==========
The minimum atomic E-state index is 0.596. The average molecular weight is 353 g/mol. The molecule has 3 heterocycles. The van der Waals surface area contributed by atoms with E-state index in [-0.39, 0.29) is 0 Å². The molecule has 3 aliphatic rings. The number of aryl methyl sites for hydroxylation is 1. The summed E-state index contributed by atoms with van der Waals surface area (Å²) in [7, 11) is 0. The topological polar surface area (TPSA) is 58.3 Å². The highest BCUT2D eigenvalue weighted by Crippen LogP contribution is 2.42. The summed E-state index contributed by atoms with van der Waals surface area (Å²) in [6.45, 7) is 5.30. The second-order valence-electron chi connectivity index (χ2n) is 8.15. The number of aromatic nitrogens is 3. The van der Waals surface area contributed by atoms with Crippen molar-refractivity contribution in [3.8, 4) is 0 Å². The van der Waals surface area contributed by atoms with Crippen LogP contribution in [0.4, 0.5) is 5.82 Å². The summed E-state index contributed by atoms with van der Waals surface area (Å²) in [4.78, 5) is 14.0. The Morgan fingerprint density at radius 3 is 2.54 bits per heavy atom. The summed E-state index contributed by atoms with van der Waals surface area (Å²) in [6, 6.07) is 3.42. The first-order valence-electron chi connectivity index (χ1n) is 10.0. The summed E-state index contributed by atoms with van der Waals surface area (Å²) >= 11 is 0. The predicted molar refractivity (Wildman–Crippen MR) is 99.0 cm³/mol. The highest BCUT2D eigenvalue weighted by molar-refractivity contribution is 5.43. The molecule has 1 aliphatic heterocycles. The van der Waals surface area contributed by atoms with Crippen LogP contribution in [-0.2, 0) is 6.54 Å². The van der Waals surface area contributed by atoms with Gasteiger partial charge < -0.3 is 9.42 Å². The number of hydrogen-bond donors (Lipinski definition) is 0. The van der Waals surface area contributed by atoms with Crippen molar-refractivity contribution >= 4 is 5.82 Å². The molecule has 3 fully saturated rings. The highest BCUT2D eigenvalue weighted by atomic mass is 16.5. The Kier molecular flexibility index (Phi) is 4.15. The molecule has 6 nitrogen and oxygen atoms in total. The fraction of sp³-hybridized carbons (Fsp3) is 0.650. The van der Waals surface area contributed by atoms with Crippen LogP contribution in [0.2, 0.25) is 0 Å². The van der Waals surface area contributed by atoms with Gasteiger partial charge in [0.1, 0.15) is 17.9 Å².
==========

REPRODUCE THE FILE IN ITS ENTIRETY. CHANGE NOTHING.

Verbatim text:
The minimum atomic E-state index is 0.596. The average molecular weight is 353 g/mol. The molecule has 3 heterocycles. The van der Waals surface area contributed by atoms with E-state index in [-0.39, 0.29) is 0 Å². The molecule has 3 aliphatic rings. The number of aryl methyl sites for hydroxylation is 1. The summed E-state index contributed by atoms with van der Waals surface area (Å²) in [7, 11) is 0. The topological polar surface area (TPSA) is 58.3 Å². The highest BCUT2D eigenvalue weighted by Crippen LogP contribution is 2.42. The summed E-state index contributed by atoms with van der Waals surface area (Å²) in [6.45, 7) is 5.30. The second-order valence-electron chi connectivity index (χ2n) is 8.15. The number of aromatic nitrogens is 3. The van der Waals surface area contributed by atoms with Crippen molar-refractivity contribution in [3.8, 4) is 0 Å². The van der Waals surface area contributed by atoms with Crippen LogP contribution in [0.4, 0.5) is 5.82 Å². The summed E-state index contributed by atoms with van der Waals surface area (Å²) in [4.78, 5) is 14.0. The Morgan fingerprint density at radius 3 is 2.54 bits per heavy atom. The summed E-state index contributed by atoms with van der Waals surface area (Å²) in [6, 6.07) is 3.42. The first-order valence-electron chi connectivity index (χ1n) is 10.0. The summed E-state index contributed by atoms with van der Waals surface area (Å²) >= 11 is 0. The predicted molar refractivity (Wildman–Crippen MR) is 99.0 cm³/mol. The highest BCUT2D eigenvalue weighted by molar-refractivity contribution is 5.43. The molecule has 1 aliphatic heterocycles. The van der Waals surface area contributed by atoms with Crippen LogP contribution in [-0.2, 0) is 6.54 Å². The van der Waals surface area contributed by atoms with Gasteiger partial charge < -0.3 is 9.42 Å². The number of hydrogen-bond donors (Lipinski definition) is 0. The van der Waals surface area contributed by atoms with Crippen molar-refractivity contribution >= 4 is 5.82 Å². The molecule has 3 fully saturated rings. The highest BCUT2D eigenvalue weighted by atomic mass is 16.5. The Kier molecular flexibility index (Phi) is 4.15. The molecule has 6 nitrogen and oxygen atoms in total. The fraction of sp³-hybridized carbons (Fsp3) is 0.650. The van der Waals surface area contributed by atoms with Crippen LogP contribution in [0.2, 0.25) is 0 Å². The van der Waals surface area contributed by atoms with Gasteiger partial charge in [0.1, 0.15) is 17.9 Å².